The trappers and traders of the early 19th century left little behind them except endangered species. There were no roads, no communications networks, and almost no settlements (from this era, only Fort Benton still exists as a community).
James and Granville Stuart discovered gold on Gold Creek near Deer Lodge in 1860. In 1862 gold was found on Grasshopper Creek near Bannack, and the next year saw prospecting along Alder Gulch near Virginia City. Last Chance Gulch, which was to become Helena, boomed in 1864.
These large strikes and many smaller mines attracted people of varied character to Montana. Fewer than 100 whites were in the state in 1860. By 1870 there were more than 20,000. Some men came to Montana to prospect for gold and get rich; others came to get rich by stealing and killing. Travel between the settlements of Virginia City, Bannack, and other mining camps became increasingly dangerous as “road agents” preyed on stagecoaches and miners.
For its protection, Virginia City elected Henry Plummer as sheriff. Plummer, however, doubled as leader of the principal gang of road agents, called the “Innocents.” More than 100 people were killed by the Innocents during 1862–1863. In response, committees of vigilantes formed, which reached summary judgment and hanged the Innocents.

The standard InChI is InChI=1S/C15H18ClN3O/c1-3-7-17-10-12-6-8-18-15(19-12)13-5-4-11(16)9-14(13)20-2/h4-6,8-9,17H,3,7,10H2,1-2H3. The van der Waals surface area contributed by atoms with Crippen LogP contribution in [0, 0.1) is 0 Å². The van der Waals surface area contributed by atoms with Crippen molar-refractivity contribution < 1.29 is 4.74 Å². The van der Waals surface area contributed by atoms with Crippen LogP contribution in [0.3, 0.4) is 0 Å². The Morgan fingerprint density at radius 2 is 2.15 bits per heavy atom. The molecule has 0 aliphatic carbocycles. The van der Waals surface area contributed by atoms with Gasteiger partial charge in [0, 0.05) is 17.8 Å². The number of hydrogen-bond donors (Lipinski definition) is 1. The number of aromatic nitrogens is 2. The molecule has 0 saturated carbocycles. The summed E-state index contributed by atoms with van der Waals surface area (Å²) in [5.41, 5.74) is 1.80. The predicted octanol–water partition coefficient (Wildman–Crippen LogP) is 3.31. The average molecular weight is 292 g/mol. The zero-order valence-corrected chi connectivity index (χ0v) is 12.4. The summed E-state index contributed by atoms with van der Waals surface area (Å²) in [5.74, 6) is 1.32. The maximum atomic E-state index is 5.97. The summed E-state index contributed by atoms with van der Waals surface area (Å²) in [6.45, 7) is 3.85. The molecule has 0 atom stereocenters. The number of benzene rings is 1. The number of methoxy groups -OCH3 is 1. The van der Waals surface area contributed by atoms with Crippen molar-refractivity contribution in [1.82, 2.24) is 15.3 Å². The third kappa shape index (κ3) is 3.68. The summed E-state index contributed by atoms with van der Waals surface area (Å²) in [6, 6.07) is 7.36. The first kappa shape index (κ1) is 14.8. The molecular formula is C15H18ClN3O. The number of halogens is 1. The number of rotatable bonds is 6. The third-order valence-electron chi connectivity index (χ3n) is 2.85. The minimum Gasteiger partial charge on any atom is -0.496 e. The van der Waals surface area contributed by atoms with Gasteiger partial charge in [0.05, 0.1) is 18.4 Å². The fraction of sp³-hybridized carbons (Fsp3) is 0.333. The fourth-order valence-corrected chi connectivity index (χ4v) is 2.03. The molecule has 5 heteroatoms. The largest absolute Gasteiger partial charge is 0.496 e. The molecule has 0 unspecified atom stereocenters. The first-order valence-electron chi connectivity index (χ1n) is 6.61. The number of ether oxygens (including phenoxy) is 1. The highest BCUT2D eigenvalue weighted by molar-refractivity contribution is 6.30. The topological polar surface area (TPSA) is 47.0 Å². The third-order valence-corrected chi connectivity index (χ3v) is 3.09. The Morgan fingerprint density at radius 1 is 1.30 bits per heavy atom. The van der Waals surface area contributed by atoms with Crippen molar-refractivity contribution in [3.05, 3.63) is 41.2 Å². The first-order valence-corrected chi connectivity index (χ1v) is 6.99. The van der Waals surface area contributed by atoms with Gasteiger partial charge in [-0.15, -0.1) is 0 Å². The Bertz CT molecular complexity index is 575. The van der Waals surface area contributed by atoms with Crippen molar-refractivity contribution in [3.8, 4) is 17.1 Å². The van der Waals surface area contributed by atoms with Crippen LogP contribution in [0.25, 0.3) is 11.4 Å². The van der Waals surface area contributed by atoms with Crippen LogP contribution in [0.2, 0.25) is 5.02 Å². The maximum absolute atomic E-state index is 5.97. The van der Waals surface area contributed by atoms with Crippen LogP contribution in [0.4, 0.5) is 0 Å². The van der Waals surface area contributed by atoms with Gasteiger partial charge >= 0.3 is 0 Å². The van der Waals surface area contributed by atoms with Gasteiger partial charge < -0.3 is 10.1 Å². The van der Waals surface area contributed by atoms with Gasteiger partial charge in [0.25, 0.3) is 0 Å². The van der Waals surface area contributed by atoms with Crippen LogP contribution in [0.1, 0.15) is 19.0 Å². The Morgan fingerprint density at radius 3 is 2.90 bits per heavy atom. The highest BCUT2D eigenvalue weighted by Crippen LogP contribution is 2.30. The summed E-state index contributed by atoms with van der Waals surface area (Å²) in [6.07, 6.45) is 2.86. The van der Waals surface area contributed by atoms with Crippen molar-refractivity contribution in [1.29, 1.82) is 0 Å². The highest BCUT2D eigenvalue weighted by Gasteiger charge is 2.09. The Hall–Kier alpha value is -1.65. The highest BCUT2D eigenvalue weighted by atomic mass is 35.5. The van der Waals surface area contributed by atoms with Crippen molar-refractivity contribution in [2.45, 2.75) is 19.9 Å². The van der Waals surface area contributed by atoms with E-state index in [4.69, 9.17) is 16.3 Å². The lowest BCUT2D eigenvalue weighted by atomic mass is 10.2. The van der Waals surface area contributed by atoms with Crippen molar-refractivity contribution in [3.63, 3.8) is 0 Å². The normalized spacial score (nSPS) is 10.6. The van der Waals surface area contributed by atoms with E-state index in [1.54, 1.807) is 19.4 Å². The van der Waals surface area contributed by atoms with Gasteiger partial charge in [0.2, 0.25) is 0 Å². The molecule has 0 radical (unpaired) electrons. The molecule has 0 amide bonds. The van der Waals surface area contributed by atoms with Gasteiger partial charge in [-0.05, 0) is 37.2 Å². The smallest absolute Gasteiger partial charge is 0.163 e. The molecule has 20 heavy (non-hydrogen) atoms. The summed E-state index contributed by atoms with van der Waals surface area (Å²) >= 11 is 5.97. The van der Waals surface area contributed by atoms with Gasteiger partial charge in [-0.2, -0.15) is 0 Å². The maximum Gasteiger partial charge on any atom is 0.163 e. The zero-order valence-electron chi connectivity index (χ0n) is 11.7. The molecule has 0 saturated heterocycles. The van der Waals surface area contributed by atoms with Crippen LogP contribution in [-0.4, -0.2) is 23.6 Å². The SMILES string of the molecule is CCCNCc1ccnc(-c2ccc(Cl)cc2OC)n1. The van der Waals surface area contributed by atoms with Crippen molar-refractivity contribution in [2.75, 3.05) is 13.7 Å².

By 1870, approximately $100 million in gold had been extracted from Montana claims. The advent of great wealth and private property soon made firm government and community lawfulness imperative. In 1864, Montana became a territory, with Bannack its capital. Schools, churches, and other civic institutions were established in Virginia City. Miners began bringing their families out to the frontier to settle.
© W.C. McRae & Judy Jewell from Moon Montana, 7th Edition